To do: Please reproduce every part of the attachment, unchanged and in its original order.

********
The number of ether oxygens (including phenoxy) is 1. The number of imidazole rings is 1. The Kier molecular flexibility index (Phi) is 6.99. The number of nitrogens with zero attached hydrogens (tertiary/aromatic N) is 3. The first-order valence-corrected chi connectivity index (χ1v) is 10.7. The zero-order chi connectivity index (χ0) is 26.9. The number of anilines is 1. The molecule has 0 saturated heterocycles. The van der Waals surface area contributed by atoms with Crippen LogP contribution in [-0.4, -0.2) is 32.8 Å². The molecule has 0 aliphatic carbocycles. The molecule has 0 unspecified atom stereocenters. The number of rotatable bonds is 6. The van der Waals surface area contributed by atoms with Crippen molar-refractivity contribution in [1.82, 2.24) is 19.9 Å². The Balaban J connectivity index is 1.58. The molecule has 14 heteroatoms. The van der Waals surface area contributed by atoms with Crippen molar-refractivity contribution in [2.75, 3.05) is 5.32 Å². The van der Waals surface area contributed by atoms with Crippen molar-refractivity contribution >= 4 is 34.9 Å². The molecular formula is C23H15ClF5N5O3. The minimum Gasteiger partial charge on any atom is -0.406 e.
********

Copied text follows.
The number of ether oxygens (including phenoxy) is 1. The number of imidazole rings is 1. The Kier molecular flexibility index (Phi) is 6.99. The number of nitrogens with zero attached hydrogens (tertiary/aromatic N) is 3. The first-order valence-corrected chi connectivity index (χ1v) is 10.7. The zero-order chi connectivity index (χ0) is 26.9. The number of anilines is 1. The molecule has 0 saturated heterocycles. The van der Waals surface area contributed by atoms with Crippen LogP contribution in [-0.4, -0.2) is 32.8 Å². The molecule has 0 aliphatic carbocycles. The molecule has 0 unspecified atom stereocenters. The number of rotatable bonds is 6. The van der Waals surface area contributed by atoms with Crippen molar-refractivity contribution in [1.82, 2.24) is 19.9 Å². The Balaban J connectivity index is 1.58. The molecule has 14 heteroatoms. The van der Waals surface area contributed by atoms with Crippen molar-refractivity contribution in [2.75, 3.05) is 5.32 Å². The van der Waals surface area contributed by atoms with Crippen molar-refractivity contribution >= 4 is 34.9 Å². The molecular formula is C23H15ClF5N5O3. The minimum Gasteiger partial charge on any atom is -0.406 e.